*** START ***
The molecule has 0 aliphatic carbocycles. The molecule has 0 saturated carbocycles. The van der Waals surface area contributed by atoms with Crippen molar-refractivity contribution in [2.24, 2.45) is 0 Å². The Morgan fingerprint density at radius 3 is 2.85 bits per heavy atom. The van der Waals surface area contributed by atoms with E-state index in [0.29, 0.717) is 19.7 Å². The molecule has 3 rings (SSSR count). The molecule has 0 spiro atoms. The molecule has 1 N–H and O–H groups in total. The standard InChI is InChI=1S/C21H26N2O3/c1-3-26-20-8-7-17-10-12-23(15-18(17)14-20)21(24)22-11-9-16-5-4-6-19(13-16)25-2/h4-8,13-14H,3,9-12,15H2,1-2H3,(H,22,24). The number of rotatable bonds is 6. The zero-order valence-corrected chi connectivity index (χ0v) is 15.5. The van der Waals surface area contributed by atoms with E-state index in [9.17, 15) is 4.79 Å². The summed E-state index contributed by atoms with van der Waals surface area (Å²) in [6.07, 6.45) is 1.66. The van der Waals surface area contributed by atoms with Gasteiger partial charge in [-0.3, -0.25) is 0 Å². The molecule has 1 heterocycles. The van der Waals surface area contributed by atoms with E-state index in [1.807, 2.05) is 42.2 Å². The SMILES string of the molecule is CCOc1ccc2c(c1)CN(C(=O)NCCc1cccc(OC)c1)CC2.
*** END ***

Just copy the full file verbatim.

The molecule has 0 aliphatic carbocycles. The molecule has 0 saturated carbocycles. The van der Waals surface area contributed by atoms with Crippen molar-refractivity contribution in [2.24, 2.45) is 0 Å². The Morgan fingerprint density at radius 3 is 2.85 bits per heavy atom. The van der Waals surface area contributed by atoms with E-state index in [0.29, 0.717) is 19.7 Å². The molecule has 3 rings (SSSR count). The molecule has 0 spiro atoms. The molecule has 1 N–H and O–H groups in total. The standard InChI is InChI=1S/C21H26N2O3/c1-3-26-20-8-7-17-10-12-23(15-18(17)14-20)21(24)22-11-9-16-5-4-6-19(13-16)25-2/h4-8,13-14H,3,9-12,15H2,1-2H3,(H,22,24). The number of rotatable bonds is 6. The zero-order valence-corrected chi connectivity index (χ0v) is 15.5. The van der Waals surface area contributed by atoms with E-state index in [9.17, 15) is 4.79 Å². The summed E-state index contributed by atoms with van der Waals surface area (Å²) in [6.07, 6.45) is 1.66. The van der Waals surface area contributed by atoms with Gasteiger partial charge in [-0.3, -0.25) is 0 Å². The molecule has 1 heterocycles. The van der Waals surface area contributed by atoms with E-state index in [1.807, 2.05) is 42.2 Å². The SMILES string of the molecule is CCOc1ccc2c(c1)CN(C(=O)NCCc1cccc(OC)c1)CC2.